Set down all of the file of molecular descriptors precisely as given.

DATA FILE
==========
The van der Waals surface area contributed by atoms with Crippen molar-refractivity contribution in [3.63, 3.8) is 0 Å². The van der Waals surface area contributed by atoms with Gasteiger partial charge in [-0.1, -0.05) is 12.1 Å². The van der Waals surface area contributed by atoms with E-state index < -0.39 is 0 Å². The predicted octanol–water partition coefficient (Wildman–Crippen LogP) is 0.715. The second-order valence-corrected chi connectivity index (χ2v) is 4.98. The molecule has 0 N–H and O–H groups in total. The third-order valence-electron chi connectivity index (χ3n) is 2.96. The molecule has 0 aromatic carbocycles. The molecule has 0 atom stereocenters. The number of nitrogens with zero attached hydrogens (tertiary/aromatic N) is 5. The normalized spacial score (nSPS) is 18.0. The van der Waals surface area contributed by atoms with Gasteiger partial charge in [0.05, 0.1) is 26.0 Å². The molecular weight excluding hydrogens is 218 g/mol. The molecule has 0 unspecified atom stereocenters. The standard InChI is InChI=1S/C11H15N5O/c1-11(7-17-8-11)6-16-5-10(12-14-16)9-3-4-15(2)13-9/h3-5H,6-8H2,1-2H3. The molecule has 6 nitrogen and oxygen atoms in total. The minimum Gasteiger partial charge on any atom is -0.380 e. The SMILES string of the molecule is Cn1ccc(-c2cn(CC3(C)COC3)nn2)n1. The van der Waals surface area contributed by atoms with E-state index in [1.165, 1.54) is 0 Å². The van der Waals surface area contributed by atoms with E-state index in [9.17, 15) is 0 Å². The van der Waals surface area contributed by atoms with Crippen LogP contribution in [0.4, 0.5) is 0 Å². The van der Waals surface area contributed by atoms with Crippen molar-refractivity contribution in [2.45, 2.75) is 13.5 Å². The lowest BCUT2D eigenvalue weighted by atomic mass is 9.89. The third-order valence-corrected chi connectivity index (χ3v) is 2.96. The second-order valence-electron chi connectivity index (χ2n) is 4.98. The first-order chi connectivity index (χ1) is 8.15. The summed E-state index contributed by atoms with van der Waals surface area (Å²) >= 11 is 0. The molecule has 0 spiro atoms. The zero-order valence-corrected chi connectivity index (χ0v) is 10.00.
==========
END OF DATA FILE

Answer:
The van der Waals surface area contributed by atoms with Crippen molar-refractivity contribution in [3.63, 3.8) is 0 Å². The van der Waals surface area contributed by atoms with Gasteiger partial charge in [-0.1, -0.05) is 12.1 Å². The van der Waals surface area contributed by atoms with E-state index < -0.39 is 0 Å². The predicted octanol–water partition coefficient (Wildman–Crippen LogP) is 0.715. The second-order valence-corrected chi connectivity index (χ2v) is 4.98. The molecule has 0 N–H and O–H groups in total. The third-order valence-electron chi connectivity index (χ3n) is 2.96. The molecule has 0 aromatic carbocycles. The molecule has 0 atom stereocenters. The number of nitrogens with zero attached hydrogens (tertiary/aromatic N) is 5. The normalized spacial score (nSPS) is 18.0. The van der Waals surface area contributed by atoms with Gasteiger partial charge in [0.05, 0.1) is 26.0 Å². The molecular weight excluding hydrogens is 218 g/mol. The molecule has 0 unspecified atom stereocenters. The standard InChI is InChI=1S/C11H15N5O/c1-11(7-17-8-11)6-16-5-10(12-14-16)9-3-4-15(2)13-9/h3-5H,6-8H2,1-2H3. The molecule has 6 nitrogen and oxygen atoms in total. The minimum Gasteiger partial charge on any atom is -0.380 e. The SMILES string of the molecule is Cn1ccc(-c2cn(CC3(C)COC3)nn2)n1. The van der Waals surface area contributed by atoms with E-state index in [1.165, 1.54) is 0 Å². The van der Waals surface area contributed by atoms with E-state index in [9.17, 15) is 0 Å². The van der Waals surface area contributed by atoms with Crippen LogP contribution in [0.4, 0.5) is 0 Å². The van der Waals surface area contributed by atoms with Crippen molar-refractivity contribution in [2.45, 2.75) is 13.5 Å². The lowest BCUT2D eigenvalue weighted by atomic mass is 9.89. The third-order valence-corrected chi connectivity index (χ3v) is 2.96. The second-order valence-electron chi connectivity index (χ2n) is 4.98. The first-order chi connectivity index (χ1) is 8.15. The summed E-state index contributed by atoms with van der Waals surface area (Å²) >= 11 is 0. The molecule has 0 spiro atoms. The zero-order valence-corrected chi connectivity index (χ0v) is 10.00.